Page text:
THE BLOG

How I Learned to Stop Whining and Love Kimmy Schmidt

03/26/2015 03:28 pm ET | Updated May 26, 2015

2015-03-25-1427298861-1065230-872eb9fd_unbre_s1_050_h.xxxlarge_2x.jpg

It helps to give almost anything time. A book. A relationship. A slow-cooked rump roast. And it's often true for a TV series like The Wire, which takes about six hours before you realize you're watching a modern-day version of Charles Dickens' Bleak House.

If anything, the first 13 episodes of the new Netflix-bingeworthy series The Unbreakable Kimmy Schmidt were a roller coaster ride for me. Loved the pilot, liked the second episode a little less, and by the sixth or seventh 25-minute escapade in the New York life of one of Indiana's famous rescued "Mole Women," I was ready to bail.

Then I took a few weeks off, started watching again, and by the penultimate 12th episode, thought I was witnessing one of the zaniest and most inventive situation comedies ever filmed. Kimmy just has that power to break your misgivings.

For those not in the know yet, the show is about a spunky, understandably naive young redhead named Kimmy who has been imprisoned with three other women in an underground bunker in Durnsville, Indiana for 15 years by an insane (and unseen) preacher named Richard Wayne Gary Wayne. Preacher Wayne told them the apocalypse had happened and there was no reason to go back outside, and who knows what kind of psychological and sexual abuse may have occurred during their captivity.

After being freed, Kimmy travels to New York City for the first time with her fellow "mole women," decides she digs the place and climbs off the bus to begin a new life. A liberated fish out of water, Kimmy smiles from ear to ear at practically everything, somehow lands herself a low-rent apartment with a furiously gay actor/singer wannabe named Titus, a nanny job with a hideously rich and uptight millionaire's wife named Jacqueline Voorhees, and non-stop hijinks ensue. Mrs. Voorhees is beyond demanding, and her son and teenage step-daughter are different kinds of monsters. As Kimmy tries to adapt to the modern world, it's only a matter of time before members of her imprisoned past return to plague her life even more.

The premise is not exactly a laugh riot, and despite sharp characters, hysterical dialogue, and a frantic comic pace that co-creator Tina Fey seemed to have airlifted from the earl seasons of 30 Rock, I was having a major problem early on with the show's tone. Abuse is a very serious problem in our society, and filtering it through a goofy, rapid-fire joke fest seemed wrongheaded and often squirm-inducing. What's more, the story just seemed to be running in place and recycling the same Kimmy Out of Her Element gags.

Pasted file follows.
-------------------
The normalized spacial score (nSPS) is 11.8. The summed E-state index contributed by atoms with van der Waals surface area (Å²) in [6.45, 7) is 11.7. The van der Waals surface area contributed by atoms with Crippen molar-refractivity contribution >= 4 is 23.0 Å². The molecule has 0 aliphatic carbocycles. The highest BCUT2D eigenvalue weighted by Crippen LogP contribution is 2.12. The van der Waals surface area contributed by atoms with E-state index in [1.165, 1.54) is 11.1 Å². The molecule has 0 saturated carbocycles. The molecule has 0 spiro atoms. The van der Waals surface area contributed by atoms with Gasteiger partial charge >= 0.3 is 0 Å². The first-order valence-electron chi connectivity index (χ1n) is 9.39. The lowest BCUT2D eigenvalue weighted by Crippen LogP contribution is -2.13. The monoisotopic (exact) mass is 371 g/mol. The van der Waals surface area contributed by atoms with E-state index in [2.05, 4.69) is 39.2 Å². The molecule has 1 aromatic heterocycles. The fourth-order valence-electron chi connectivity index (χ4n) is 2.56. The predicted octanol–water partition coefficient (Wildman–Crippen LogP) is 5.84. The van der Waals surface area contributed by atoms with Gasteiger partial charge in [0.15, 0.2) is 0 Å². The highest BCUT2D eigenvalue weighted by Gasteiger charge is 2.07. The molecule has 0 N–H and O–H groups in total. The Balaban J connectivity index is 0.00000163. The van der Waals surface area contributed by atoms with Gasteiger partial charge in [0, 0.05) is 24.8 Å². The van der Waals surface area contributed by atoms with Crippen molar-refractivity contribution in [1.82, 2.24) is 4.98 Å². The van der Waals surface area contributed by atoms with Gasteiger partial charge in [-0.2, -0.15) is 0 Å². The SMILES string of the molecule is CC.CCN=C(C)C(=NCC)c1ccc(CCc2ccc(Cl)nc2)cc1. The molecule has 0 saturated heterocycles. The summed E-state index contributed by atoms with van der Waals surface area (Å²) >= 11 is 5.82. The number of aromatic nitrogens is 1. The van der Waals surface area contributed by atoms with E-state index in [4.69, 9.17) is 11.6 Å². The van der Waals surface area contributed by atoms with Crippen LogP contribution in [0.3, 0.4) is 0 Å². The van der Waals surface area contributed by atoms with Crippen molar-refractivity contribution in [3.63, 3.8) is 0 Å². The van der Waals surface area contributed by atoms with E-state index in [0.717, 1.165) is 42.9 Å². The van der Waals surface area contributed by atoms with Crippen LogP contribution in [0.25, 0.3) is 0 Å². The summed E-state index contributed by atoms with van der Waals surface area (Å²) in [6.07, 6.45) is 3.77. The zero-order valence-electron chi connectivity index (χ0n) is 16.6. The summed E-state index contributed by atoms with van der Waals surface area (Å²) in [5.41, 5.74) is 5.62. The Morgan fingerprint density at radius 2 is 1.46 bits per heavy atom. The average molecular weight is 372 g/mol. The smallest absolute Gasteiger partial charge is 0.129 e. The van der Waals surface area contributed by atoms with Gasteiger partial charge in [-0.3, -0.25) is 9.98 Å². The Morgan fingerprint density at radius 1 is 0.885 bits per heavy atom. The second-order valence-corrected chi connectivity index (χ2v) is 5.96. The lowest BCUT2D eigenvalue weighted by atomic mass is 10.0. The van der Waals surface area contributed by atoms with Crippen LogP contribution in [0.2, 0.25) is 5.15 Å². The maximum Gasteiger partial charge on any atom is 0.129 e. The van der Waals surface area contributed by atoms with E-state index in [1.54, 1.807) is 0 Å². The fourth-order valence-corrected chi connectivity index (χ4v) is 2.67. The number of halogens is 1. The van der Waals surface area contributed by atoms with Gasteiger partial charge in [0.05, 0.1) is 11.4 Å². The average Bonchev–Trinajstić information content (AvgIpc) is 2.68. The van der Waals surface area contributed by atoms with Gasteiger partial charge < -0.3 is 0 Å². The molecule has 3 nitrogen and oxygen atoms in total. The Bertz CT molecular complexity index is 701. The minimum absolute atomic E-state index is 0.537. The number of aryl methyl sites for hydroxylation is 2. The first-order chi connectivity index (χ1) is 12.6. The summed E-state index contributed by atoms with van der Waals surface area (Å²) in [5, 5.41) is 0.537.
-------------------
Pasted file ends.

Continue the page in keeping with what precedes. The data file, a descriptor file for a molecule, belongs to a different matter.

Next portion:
Things pick up a bit when Kimmy finds herself in an odd love triangle with an Asian math student named Dong and handsome phony Brit from Connecticut named Logan. One episode later, the trial of Reverend Wayne gets underway in Indiana and the show takes a speed line to a higher level. With Jon Hamm playing the narcissistic, self-defending preacher and Tina Fey going full Marcia Clark as one of the inept prosecuting attorneys, the final three episodes are astoundingly good. For the first time I realized that Kimmy Schmidt was not just a weird 30 Rock knockoff, but a biting satire of our judicial system, carnivorous media, self-absorption and religious zealotry, all wrapped up in one beautifully acted, written, photographed and directed package. I was also wrong about the brand of humor; without one wasted joke-free moment, it's actually closer to a Zucker Brothers movie than it is to 30 Rock.

Ellie Kemper as Kimmy is a career-making role. As the spunky, naive redhead receptionist on NBC's The Office, she was one of my favorite characters in the last few seasons I was able to endure of that show, and here she's spot-on perfect, certainly one of the easiest comedy characters to root for in recent memory. Tituss Burgess is way too flamboyant at times, but his sweetness and caring for Kimmy comes through, and some of his later episodes when he travels to the trial with her are some of the season's funniest moments. As Mrs. Voorhees, Jane Krakowski, who also played 30 Rock's insecure actress Jenna Maroney, is an annoying joy, while her daughter Xanthippe (I can't pronounce it either) is a masterpiece of morose ennui in the hands of Dylan Gelula.

The series has already been renewed for a second season, and after the events of the finale I just saw, it's hard to tell what direction the tale will now go, but I think it's safe to say that if you have a spare 325 minutes to binge watch The Unbreakable Kimmy Schmidt, do so. Damn it.

________________

Jeff Polman writes for various Web sites and has published three "fictionalized" baseball replay novels. His latest, a throwback pulp-style thriller called Mystery Ball '58, is now available on Amazon.